Top travel Websites have marshaled their efforts to stop Google's planned purchase of travel software company ITA Software, which the companies claim would give Google too much sway over their industry.
Expedia and its brands Expedia.com, Hotwire and TripAdvisor; Sabre Holdings and its brand Travelocity; Kayak and its brand SideStep; and Farelogix formed the FairSearch.org coalition to urge the U.S. Justice Department to challenge's Google's $700 million purchase bid for ITA.
ITA's software helps airlines, search engines and online travel companies organize flight information, including flight times, availability and prices. FairSearch.org claims ITA's technology drives 65 percent of all carrier-direct online flight searches in the United States.
Google said it plans to use ITA's data to build new flight search tools that will make it easier for users to search for flights, compare flight options and purchase tickets.
ITA customers include American Airlines, Continental Airlines, Southwest Airlines, United Airlines, US Airways and Virgin Atlantic.
But it's ITA's search engine customers that are most concerned with this deal. Microsoft Bing, Hotwire and Kayak.com and online travel companies Expedia and Orbitz all use ITA's software to populate their travel search products.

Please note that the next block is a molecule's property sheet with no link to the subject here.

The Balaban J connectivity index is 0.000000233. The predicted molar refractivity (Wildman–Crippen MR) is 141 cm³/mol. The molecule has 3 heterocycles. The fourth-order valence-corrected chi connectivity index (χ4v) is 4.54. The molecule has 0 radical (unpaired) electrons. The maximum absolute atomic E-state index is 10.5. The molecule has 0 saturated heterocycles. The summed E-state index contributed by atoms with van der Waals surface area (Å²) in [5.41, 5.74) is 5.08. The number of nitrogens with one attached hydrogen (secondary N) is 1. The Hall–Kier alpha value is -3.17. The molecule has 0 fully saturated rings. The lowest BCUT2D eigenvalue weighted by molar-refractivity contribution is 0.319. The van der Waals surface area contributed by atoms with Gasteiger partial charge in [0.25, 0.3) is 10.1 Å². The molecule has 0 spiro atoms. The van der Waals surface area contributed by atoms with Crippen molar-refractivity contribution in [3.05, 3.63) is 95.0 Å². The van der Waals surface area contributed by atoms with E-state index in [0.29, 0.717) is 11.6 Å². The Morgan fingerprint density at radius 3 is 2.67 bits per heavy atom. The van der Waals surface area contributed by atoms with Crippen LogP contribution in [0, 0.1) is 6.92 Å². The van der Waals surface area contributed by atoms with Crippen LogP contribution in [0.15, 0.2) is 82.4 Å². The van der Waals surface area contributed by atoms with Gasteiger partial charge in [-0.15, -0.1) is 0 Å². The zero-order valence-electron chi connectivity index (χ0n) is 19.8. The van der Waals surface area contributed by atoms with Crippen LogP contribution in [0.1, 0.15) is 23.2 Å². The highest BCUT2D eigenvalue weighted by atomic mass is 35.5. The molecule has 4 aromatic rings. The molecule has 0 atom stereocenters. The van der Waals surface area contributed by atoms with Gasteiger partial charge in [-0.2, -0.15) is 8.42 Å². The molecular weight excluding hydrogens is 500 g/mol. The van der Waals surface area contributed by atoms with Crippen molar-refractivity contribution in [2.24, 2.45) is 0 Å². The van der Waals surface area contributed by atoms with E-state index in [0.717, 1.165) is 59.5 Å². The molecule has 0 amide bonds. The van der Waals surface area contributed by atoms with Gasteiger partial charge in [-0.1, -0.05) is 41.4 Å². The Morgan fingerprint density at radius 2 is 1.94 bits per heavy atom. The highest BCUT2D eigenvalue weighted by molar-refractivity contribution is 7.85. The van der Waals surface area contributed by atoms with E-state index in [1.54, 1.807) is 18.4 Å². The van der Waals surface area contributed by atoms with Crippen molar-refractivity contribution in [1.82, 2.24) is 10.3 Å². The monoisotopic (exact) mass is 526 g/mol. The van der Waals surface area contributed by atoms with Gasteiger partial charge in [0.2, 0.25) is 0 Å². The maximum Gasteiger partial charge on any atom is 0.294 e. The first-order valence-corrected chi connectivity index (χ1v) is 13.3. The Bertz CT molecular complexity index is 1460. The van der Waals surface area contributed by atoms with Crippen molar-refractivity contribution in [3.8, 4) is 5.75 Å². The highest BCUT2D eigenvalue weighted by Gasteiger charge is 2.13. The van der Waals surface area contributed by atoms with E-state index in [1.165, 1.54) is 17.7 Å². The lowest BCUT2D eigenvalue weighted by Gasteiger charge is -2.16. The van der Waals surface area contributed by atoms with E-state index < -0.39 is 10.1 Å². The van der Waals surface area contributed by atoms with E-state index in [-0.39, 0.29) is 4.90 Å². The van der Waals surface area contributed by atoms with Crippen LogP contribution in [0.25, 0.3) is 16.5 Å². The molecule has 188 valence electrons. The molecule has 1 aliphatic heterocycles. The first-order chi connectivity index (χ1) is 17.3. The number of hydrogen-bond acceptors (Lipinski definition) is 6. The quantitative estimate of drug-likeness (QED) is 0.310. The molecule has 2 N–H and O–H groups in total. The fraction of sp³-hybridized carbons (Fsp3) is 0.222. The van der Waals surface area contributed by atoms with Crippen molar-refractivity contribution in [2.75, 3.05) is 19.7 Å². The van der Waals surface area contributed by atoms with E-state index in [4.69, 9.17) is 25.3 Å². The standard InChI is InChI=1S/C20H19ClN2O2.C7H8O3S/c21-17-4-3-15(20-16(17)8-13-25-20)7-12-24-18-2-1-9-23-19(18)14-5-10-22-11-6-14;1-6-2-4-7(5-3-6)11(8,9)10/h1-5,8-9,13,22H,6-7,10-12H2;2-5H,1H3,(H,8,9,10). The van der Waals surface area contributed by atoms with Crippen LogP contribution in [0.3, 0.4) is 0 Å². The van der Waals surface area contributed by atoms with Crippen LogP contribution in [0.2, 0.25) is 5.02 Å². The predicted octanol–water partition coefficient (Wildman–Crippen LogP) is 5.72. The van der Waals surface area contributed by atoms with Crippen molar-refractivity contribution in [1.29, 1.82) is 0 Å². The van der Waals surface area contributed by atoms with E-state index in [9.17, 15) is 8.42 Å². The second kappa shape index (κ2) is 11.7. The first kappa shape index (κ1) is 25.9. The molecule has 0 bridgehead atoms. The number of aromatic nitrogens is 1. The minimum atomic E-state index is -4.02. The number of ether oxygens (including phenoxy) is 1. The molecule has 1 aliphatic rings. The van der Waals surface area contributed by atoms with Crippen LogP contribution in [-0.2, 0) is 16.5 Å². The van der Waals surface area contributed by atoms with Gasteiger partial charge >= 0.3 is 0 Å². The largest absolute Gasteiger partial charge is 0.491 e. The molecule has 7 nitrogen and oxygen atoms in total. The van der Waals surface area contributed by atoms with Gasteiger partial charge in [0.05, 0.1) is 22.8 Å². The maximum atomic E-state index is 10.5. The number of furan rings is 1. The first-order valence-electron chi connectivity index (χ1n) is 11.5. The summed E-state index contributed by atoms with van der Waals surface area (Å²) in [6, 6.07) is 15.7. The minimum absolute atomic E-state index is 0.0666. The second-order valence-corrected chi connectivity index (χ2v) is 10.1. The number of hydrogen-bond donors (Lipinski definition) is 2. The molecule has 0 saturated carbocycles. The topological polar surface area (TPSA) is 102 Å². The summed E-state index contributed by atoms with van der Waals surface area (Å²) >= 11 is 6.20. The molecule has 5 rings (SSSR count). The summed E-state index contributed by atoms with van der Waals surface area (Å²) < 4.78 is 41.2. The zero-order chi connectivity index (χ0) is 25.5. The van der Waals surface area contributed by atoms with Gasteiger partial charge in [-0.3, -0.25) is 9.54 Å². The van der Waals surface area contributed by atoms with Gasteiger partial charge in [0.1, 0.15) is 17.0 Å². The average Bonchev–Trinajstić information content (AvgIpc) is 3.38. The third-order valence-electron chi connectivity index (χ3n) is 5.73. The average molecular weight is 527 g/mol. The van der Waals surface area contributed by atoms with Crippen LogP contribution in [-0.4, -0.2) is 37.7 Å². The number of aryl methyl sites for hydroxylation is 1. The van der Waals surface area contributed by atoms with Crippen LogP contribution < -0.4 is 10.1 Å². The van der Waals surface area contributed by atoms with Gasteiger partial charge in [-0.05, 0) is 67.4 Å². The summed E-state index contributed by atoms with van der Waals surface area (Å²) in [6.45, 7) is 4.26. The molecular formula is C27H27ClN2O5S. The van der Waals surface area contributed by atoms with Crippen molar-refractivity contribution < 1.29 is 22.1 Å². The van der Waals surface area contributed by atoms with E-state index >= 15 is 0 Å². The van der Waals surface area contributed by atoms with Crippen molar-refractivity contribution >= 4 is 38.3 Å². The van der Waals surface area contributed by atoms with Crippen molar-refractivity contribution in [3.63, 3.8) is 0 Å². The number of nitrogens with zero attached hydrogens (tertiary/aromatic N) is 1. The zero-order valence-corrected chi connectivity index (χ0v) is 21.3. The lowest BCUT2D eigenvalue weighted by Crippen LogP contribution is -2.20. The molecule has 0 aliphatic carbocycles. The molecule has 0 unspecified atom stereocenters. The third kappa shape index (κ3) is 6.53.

With the exception of Orbitz, Priceline, Vayant, Travelport and a few others, most of companies are concerned that if Google gets ITA it will become a travel search powerhouse that will cut off their access to the valuable ITA data.
Thomas Barnett, who as a former assistant attorney general led the DOJ's Antitrust Division from 2005 to 2008 and currently counsels to Expedia, said Google could use ITA to stifle competition in online flight search and to extend its dominance in Internet search into search for online travel.
"The end result could be higher travel prices, fewer travel choices for consumers and businesses, and less innovation in online travel search," according to a statement by FairSearch.org.
Google Senior Product Manager Andrew Silverman wrote in a blog post Oct. 26 that it's "disappointing that a number of travel companies" have announced their concerns about the deal.
Silverman maintained that Google plans no anti-competitive practices, arguing that it will honor ITA's existing agreements and hopes to add the travel Websites as new partners.
The search engine noted that ITA does not set ticket prices or sell them, "so it's hard to see why [the acquisition] would result in higher prices."
The FairSearch.org coalition, a coalescence of protests Expedia and the others have made since the deal was announced, is an effort to put wood behind the DOJ's ongoing investigation into Google's play for ITA.
Concerned by the travel companies' claims, the DOJ launched an inquiry into the bid, and issued a second request for information in August.